Keeping Employees Happy
Neil Bromage has run his own small business and is a freelance business writer working on a range of newspapers including The Times, Sunday Times, Telegraph and Financial Mail on Sunday. This book is based on a wide range of columns and Q&As written and answered by Neil for Business Link over a number of years. He is based near Preston, Lancs.
Keeping your staff happy and satisfied and expressing how valuable they are to the business is important if you want to bring out the best in them. There are a number of different ways in which workers can be shown that their efforts and achievements are being noticed and all are aimed at improving staff motivation and job satisfaction.
- Performance-related pay and bonuses: earnings can be made up of rewards related to their performance and effort. Bonuses, particularly at times of the year such as Christmas and before public holidays, are an excellent way to motivate people.
- Staff holiday incentives: deals can often be established with travel companies to provide very reasonably-priced holidays for employees.
- Leadership development and promotion schemes: employees should be made aware of the realistic possibility of promotion within the company, with the option of training schemes aiming to develop their skills and realise potential.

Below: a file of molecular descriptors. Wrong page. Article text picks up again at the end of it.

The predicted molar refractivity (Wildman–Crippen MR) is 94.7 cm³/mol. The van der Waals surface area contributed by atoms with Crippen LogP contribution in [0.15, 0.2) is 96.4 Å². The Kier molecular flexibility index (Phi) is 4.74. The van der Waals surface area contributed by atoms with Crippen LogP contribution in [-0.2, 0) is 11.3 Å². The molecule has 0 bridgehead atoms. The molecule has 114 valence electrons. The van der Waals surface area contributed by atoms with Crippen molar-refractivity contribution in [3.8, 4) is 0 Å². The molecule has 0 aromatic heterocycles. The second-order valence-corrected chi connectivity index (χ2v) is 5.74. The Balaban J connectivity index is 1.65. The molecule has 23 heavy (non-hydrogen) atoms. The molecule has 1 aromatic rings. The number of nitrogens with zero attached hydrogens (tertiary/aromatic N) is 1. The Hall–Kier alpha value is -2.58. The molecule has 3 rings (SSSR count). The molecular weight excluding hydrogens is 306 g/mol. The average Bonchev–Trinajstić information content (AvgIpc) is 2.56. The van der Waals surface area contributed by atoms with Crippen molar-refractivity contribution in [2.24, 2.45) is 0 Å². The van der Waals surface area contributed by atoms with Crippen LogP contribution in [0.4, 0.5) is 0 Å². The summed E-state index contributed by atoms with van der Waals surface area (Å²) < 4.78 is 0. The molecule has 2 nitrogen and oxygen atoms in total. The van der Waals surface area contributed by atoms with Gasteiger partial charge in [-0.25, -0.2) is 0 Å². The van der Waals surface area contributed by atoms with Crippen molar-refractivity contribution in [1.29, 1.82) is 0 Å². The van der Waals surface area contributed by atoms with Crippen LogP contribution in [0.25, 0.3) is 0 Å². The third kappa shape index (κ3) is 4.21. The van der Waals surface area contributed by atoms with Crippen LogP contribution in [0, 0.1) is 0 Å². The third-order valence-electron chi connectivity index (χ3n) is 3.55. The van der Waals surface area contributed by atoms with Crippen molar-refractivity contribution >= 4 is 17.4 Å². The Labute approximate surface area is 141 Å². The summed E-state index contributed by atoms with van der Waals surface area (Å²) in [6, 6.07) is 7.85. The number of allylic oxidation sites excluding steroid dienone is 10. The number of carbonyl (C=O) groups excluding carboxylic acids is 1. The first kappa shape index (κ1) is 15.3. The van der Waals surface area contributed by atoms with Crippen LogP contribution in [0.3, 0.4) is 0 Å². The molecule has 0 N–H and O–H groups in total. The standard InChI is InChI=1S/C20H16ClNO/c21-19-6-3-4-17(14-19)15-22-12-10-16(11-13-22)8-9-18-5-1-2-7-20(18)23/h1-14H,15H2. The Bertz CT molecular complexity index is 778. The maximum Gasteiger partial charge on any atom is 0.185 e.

- Company performance: it is important that employees are aware of the company’s performance both locally and globally and that each individual understands the part they play in the business.
- Share options: many successful companies offer shares, enabling staff to be financially rewarded in the success of the business and be directly affected by its performance.
- Staff representatives: it is essential that employees feel they have some control over what goes on in the office. Choose a trusted member of the workforce to act as an intermediary between staff and management – they should be able to deal with any members of staff who have concerns or criticisms.
When considering how to reward your employees, it is important to establish performance records and monitor each individual member of staff and ensure they are treated equally. It is therefore advisable to use a number of performance-based criteria – such as targets reached, punctuality, etc. – to measure achievement.